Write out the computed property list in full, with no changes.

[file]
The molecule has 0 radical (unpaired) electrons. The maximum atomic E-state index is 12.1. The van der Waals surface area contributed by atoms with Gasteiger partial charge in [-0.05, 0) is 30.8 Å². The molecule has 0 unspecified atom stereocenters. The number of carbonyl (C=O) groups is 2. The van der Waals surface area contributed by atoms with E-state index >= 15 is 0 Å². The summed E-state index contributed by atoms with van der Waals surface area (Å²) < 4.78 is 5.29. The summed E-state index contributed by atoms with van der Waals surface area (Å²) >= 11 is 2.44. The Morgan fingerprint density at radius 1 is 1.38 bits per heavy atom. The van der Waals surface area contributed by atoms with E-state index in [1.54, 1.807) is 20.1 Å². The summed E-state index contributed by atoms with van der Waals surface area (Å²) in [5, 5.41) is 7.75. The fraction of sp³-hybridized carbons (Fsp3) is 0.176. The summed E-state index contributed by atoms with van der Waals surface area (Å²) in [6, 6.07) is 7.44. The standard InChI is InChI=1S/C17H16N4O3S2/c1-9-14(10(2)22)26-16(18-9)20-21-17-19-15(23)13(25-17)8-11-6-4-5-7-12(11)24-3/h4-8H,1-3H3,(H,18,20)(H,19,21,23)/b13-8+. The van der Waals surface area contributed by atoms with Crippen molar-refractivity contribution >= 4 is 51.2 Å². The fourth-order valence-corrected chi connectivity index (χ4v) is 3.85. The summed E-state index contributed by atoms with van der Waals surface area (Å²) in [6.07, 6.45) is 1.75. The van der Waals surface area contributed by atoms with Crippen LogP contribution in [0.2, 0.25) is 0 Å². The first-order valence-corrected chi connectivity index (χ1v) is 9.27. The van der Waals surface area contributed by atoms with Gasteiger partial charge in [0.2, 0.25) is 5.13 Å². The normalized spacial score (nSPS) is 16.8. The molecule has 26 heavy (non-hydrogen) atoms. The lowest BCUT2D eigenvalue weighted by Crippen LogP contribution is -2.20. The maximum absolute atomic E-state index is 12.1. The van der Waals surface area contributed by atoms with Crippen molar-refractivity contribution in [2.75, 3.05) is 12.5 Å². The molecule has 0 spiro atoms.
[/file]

The molecule has 0 radical (unpaired) electrons. The maximum atomic E-state index is 12.1. The van der Waals surface area contributed by atoms with Gasteiger partial charge in [-0.05, 0) is 30.8 Å². The molecule has 0 unspecified atom stereocenters. The number of carbonyl (C=O) groups is 2. The van der Waals surface area contributed by atoms with E-state index >= 15 is 0 Å². The summed E-state index contributed by atoms with van der Waals surface area (Å²) < 4.78 is 5.29. The summed E-state index contributed by atoms with van der Waals surface area (Å²) >= 11 is 2.44. The Morgan fingerprint density at radius 1 is 1.38 bits per heavy atom. The van der Waals surface area contributed by atoms with E-state index in [1.54, 1.807) is 20.1 Å². The summed E-state index contributed by atoms with van der Waals surface area (Å²) in [5, 5.41) is 7.75. The fraction of sp³-hybridized carbons (Fsp3) is 0.176. The summed E-state index contributed by atoms with van der Waals surface area (Å²) in [6, 6.07) is 7.44. The standard InChI is InChI=1S/C17H16N4O3S2/c1-9-14(10(2)22)26-16(18-9)20-21-17-19-15(23)13(25-17)8-11-6-4-5-7-12(11)24-3/h4-8H,1-3H3,(H,18,20)(H,19,21,23)/b13-8+. The van der Waals surface area contributed by atoms with Crippen molar-refractivity contribution >= 4 is 51.2 Å². The fourth-order valence-corrected chi connectivity index (χ4v) is 3.85. The summed E-state index contributed by atoms with van der Waals surface area (Å²) in [6.07, 6.45) is 1.75. The van der Waals surface area contributed by atoms with Crippen LogP contribution in [0.2, 0.25) is 0 Å². The first-order valence-corrected chi connectivity index (χ1v) is 9.27. The van der Waals surface area contributed by atoms with Gasteiger partial charge in [0.2, 0.25) is 5.13 Å². The normalized spacial score (nSPS) is 16.8. The molecule has 26 heavy (non-hydrogen) atoms. The lowest BCUT2D eigenvalue weighted by Crippen LogP contribution is -2.20. The maximum absolute atomic E-state index is 12.1. The van der Waals surface area contributed by atoms with Crippen molar-refractivity contribution in [2.75, 3.05) is 12.5 Å². The molecule has 0 spiro atoms.